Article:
He who is purged and free from all defilements,

Wears his last body; he whose life is pure,

Reigns over his senses as a sovereign lord,

He, like the moon that wins her way at last

From Rāhu’s jaws, has won supreme release.


The foulness which enveloped me, which brought

Delusion’s utter darkness, I dispelled;

As the beaming sun with a thousand rays

Lights up heaven with a flood of light.

(Rāhu was a kind of Titan who was thought to cause eclipses by temporarily swallowing the sun and moon.)

After this and with renewed utterances of joy, he went to the Blessed One and saluted him. The Elder, too, came, and after due salutation to the Master went away with his companion.

When news of all this spread among the Saṇgha, they gathered together in the Dharma Hall and praised the virtues of the Lord of Wisdom, saying, “Sirs, by not knowing the hearts and thoughts of men, the Elder Sāriputta was ignorant of his companion’s disposition. But the Master knew, and in a single day our brother was able to attain Arahatship. Oh, the marvelous powers of a Buddha are great!”

Entering and taking the seat set ready for him, the Master asked, “What are you talking about, brothers?”

“Nothing else, Blessed One, then this: that you alone knew the heart and the thoughts of the companion of the Captain of the Faith.”

“This is no marvel, brothers, that I, as Buddha, should now that monk’s disposition. Even in bygone days I knew it.” And, so saying, he told this story of the past.


Once upon a time Brahmadatta was reigning in Benares. In those days the Bodhisatta used to be the King’s minister in things both worldly and spiritual. At this time some people had washed a horse, a sorry beast, at the bathing place of the King’s war horse. And when the groom led the war horse down to the same water, the animal was so insulted that he would not go in. So the groom went off to the King and said, “Please your Majesty, your war horse will not take his bath.”

Then the King sent the Bodhisatta, saying, “Go, wise one, and find out why the animal will not go into the water.”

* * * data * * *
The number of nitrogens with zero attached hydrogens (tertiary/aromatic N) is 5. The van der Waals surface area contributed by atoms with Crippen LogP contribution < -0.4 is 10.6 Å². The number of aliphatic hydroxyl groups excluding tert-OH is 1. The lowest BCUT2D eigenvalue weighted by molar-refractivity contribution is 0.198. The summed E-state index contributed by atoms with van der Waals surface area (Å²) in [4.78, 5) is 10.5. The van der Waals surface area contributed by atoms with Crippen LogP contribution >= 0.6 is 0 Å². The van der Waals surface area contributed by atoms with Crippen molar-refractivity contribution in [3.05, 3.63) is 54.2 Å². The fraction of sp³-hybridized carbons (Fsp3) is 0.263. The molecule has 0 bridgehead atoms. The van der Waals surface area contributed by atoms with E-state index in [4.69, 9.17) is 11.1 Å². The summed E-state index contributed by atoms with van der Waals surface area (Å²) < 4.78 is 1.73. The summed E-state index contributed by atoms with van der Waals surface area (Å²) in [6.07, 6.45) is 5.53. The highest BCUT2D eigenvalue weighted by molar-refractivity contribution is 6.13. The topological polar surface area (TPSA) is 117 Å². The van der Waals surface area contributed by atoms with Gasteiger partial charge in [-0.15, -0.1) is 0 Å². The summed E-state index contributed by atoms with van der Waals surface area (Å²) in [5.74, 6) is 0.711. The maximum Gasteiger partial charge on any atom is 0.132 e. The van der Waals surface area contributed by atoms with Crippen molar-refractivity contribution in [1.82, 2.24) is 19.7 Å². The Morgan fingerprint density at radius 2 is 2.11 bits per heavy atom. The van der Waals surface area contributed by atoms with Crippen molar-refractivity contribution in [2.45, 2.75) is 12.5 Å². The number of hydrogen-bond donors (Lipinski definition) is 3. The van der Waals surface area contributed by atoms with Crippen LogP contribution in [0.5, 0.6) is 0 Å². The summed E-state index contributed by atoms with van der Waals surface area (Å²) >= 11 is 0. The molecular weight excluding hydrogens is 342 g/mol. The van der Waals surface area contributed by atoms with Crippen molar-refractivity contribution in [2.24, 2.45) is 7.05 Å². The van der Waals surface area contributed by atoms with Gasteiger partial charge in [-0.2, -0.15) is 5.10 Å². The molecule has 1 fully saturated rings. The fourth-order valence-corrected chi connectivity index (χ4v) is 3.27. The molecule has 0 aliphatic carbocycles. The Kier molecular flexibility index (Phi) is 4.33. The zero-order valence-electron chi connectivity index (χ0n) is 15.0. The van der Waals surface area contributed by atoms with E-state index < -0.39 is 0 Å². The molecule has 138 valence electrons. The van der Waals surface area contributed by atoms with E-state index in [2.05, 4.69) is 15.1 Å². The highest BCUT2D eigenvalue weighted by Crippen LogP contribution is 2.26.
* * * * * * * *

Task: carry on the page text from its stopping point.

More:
“Very good, sire,” said the Bodhisatta, and he went down to the waterside. There he examined the horse, and, finding it was not sick, he tried to determine what the reason was. At last he understood that some other horse must have been washed there, and that the war horse had been so insulted that he would not go into the water. So he asked the grooms what animal they had washed first in the water. “Another horse, my lord. It was an ordinary animal.”

The Reluctant (and Snobby!) Horse

Figure: The Reluctant (and Snobby!) Horse

“Ah, his arrogance has caused him to be so offended that he will not go into the water,” the Bodhisatta said to himself. “The thing to do is to wash him somewhere else.” So he said to the groom, “A man gets tired, my friend, of even the best food if he has it all the time. And that’s how this horse is. He has been washed here so many times. Take him somewhere else and bathe him there.” And so saying, he repeated this stanza:

Change the spot, and let the war horse bathe

Now here, now there, with a constant change of scene.

For even the finest food bores a man at last.

After listening to his words, they led the horse off elsewhere, and watered and bathed him. And while they were washing the animal down afterwards, the Bodhisatta went back to the King. “Well,” said the King, “has my horse been watered and bathed, my friend?”

“He has, sire.”

“Why wouldn’t he do it before?”

“For the following reason,” said the Bodhisatta, and he told the King the whole story. “What a clever fellow he is,” said the King. “He can read even read the mind of an animal.” And he gave great honor to the Bodhisatta, and when his life ended he passed away to fare according to his karma. The Bodhisatta also passed away to fare likewise according to his karma.


When the Master ended his lesson and had repeated what he had said about his knowledge, in the past as well as the present, of that monk’s disposition, he showed the connection. He identified the birth by saying, “This monk was the war horse of those days. Ānanda was the King, and I was the wise minister.”